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Re: XML complexity, namespaces (was WG)

  • From: Chris Lilley <chris@w...>
  • To: Marcus Carr <mrc@a...>
  • Date: Mon, 22 Mar 1999 19:26:57 +0100

Re: XML complexity

Marcus Carr wrote:
> Chris Lilley wrote:
> [a number of sideways kicks at SGML, then:]
(Generally deserved, I thought)

> > There are significant portions of the old SGML community working to
> > improve XML and to help build the missing parts which are needed. I have
> > a lot of rwespect for that portion. There are, as you say, other parts
> > which are merely trying to save their own highly paid jobs as priests of
> > complex, low-powered technology. One can usually tell the difference by
> > noting that the former portion have their eyes open.

> Spare me. The biggest driving factor behind people working in SGML 
> is the fact that there are clients who want work done. 

Uh, this is actually a fairly big driver for people working in XML too.

> SGML is neither complex nor low-powered, as numerous defence,
> telcos, legal publishers, stock exchanges, aircraft manufacturers, automotive companies, etc.
> can attest. 

I'm not saying that its impossible to get value from it, or that it is
without power. But it is significantly underpowered in some ways, and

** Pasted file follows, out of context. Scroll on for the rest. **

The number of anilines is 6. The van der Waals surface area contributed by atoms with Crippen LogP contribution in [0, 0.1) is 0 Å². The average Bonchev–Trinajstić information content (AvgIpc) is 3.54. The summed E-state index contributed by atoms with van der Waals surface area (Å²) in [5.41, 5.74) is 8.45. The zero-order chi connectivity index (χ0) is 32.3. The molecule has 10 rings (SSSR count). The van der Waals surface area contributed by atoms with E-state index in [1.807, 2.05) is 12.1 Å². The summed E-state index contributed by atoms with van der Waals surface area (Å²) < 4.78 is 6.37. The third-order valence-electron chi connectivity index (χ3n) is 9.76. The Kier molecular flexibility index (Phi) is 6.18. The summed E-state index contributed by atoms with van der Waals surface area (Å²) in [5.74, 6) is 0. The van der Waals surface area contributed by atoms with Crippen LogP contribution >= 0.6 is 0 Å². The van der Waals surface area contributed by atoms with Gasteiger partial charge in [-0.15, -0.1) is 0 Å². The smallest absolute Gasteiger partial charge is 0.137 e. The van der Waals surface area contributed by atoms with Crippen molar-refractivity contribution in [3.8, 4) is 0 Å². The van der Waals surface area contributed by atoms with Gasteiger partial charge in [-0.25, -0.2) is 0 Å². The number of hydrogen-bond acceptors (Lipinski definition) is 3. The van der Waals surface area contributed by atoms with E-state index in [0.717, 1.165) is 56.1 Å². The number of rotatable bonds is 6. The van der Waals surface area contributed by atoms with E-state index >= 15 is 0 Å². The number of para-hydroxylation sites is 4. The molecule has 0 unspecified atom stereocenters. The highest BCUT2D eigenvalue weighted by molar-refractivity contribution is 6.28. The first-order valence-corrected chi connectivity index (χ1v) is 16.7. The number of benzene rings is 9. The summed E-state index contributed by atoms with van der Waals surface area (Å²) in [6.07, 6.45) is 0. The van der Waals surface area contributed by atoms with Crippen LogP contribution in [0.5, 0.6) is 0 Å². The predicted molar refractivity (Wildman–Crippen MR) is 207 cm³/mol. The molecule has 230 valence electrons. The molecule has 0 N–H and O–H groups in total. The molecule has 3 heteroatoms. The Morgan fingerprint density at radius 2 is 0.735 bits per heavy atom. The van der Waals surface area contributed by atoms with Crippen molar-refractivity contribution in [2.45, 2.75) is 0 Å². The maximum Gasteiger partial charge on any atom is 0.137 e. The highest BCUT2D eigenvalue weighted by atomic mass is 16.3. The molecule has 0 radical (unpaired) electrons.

pays too big a price in parsing complexity for minor keystroke savings,
and the original design constraints don't necessarily apply to todays
applications, which is why I see XML as more powerful than SGML, not
less, in spite of being (now) a subset of SGML.

> Generalisations of the participants such as those above, create friction between
> the XML and SGML camps and reveal an inate lack of understanding about the relationship
> between the two. I will thank you to not to categorise me as either a "good XML groupie" or a
> "garden gnome".


Well if you are an SGML user who is not

a) involved in furthering the XML effort, or
b) involved in slowing down the XML effort

then I didn't categorise you at all, since I was speaking of only two
particular portions of the "old SGML community". There are, of course
other portions; and there are, of course, other communities.


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